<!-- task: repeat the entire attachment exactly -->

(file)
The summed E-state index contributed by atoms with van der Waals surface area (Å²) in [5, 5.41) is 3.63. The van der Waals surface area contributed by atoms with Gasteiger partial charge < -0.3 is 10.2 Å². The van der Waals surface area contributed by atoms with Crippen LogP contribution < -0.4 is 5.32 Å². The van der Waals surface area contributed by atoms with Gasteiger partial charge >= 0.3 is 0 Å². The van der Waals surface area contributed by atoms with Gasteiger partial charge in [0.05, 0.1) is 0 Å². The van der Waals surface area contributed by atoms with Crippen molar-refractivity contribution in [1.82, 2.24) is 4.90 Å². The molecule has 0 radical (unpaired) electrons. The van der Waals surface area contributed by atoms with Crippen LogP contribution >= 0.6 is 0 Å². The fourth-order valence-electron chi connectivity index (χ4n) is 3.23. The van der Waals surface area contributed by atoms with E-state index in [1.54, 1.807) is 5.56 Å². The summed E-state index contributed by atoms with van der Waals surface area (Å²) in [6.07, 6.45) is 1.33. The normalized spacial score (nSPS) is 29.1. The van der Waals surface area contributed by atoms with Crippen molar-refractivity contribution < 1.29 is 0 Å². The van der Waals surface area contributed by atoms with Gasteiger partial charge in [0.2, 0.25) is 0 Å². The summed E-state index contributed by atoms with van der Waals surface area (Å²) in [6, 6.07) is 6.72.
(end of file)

The summed E-state index contributed by atoms with van der Waals surface area (Å²) in [5, 5.41) is 3.63. The van der Waals surface area contributed by atoms with Gasteiger partial charge < -0.3 is 10.2 Å². The van der Waals surface area contributed by atoms with Crippen LogP contribution < -0.4 is 5.32 Å². The van der Waals surface area contributed by atoms with Gasteiger partial charge >= 0.3 is 0 Å². The van der Waals surface area contributed by atoms with Gasteiger partial charge in [0.05, 0.1) is 0 Å². The van der Waals surface area contributed by atoms with Crippen molar-refractivity contribution in [1.82, 2.24) is 4.90 Å². The molecule has 0 radical (unpaired) electrons. The van der Waals surface area contributed by atoms with Crippen LogP contribution >= 0.6 is 0 Å². The fourth-order valence-electron chi connectivity index (χ4n) is 3.23. The van der Waals surface area contributed by atoms with E-state index in [1.54, 1.807) is 5.56 Å². The summed E-state index contributed by atoms with van der Waals surface area (Å²) in [6.07, 6.45) is 1.33. The normalized spacial score (nSPS) is 29.1. The van der Waals surface area contributed by atoms with Crippen molar-refractivity contribution < 1.29 is 0 Å². The van der Waals surface area contributed by atoms with Gasteiger partial charge in [0.2, 0.25) is 0 Å². The summed E-state index contributed by atoms with van der Waals surface area (Å²) in [6, 6.07) is 6.72.